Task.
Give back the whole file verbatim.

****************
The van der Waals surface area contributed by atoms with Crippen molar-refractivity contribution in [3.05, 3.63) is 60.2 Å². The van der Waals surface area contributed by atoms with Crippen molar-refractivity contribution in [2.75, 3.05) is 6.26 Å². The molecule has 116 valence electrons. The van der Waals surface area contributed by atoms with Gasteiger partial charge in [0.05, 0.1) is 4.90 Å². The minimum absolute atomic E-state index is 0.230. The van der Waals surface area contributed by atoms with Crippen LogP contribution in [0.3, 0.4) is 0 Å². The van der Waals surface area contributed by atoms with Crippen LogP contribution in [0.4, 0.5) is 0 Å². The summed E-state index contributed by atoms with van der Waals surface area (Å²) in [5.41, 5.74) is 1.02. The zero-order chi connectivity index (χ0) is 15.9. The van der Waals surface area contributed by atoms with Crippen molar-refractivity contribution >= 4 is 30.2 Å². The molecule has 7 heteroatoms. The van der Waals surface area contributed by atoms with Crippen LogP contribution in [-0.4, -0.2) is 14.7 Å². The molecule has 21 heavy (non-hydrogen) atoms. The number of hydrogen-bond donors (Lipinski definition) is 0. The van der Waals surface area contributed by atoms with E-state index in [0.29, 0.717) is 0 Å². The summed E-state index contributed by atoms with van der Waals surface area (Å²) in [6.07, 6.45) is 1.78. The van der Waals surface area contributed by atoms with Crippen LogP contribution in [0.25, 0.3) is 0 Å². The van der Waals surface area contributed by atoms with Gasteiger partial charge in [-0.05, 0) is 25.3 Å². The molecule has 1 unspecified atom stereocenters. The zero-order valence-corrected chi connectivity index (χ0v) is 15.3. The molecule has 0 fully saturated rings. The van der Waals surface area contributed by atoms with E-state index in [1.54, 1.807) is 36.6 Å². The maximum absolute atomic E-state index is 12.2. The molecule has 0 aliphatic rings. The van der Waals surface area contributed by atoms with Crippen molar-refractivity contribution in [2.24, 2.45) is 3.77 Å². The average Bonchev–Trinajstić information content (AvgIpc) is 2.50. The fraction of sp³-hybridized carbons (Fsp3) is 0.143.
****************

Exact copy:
The van der Waals surface area contributed by atoms with Crippen molar-refractivity contribution in [3.05, 3.63) is 60.2 Å². The van der Waals surface area contributed by atoms with Crippen molar-refractivity contribution in [2.75, 3.05) is 6.26 Å². The molecule has 116 valence electrons. The van der Waals surface area contributed by atoms with Gasteiger partial charge in [0.05, 0.1) is 4.90 Å². The minimum absolute atomic E-state index is 0.230. The van der Waals surface area contributed by atoms with Crippen LogP contribution in [0.3, 0.4) is 0 Å². The van der Waals surface area contributed by atoms with Crippen LogP contribution in [0.4, 0.5) is 0 Å². The summed E-state index contributed by atoms with van der Waals surface area (Å²) in [5.41, 5.74) is 1.02. The zero-order chi connectivity index (χ0) is 15.9. The van der Waals surface area contributed by atoms with Crippen molar-refractivity contribution >= 4 is 30.2 Å². The molecule has 7 heteroatoms. The van der Waals surface area contributed by atoms with Crippen LogP contribution in [-0.4, -0.2) is 14.7 Å². The molecule has 21 heavy (non-hydrogen) atoms. The number of hydrogen-bond donors (Lipinski definition) is 0. The van der Waals surface area contributed by atoms with E-state index in [0.29, 0.717) is 0 Å². The summed E-state index contributed by atoms with van der Waals surface area (Å²) in [6.07, 6.45) is 1.78. The van der Waals surface area contributed by atoms with Crippen LogP contribution in [0.25, 0.3) is 0 Å². The van der Waals surface area contributed by atoms with Gasteiger partial charge in [-0.05, 0) is 25.3 Å². The molecule has 1 unspecified atom stereocenters. The zero-order valence-corrected chi connectivity index (χ0v) is 15.3. The molecule has 0 fully saturated rings. The van der Waals surface area contributed by atoms with E-state index in [1.54, 1.807) is 36.6 Å². The maximum absolute atomic E-state index is 12.2. The molecule has 0 aliphatic rings. The van der Waals surface area contributed by atoms with Crippen molar-refractivity contribution in [2.24, 2.45) is 3.77 Å². The average Bonchev–Trinajstić information content (AvgIpc) is 2.50. The fraction of sp³-hybridized carbons (Fsp3) is 0.143.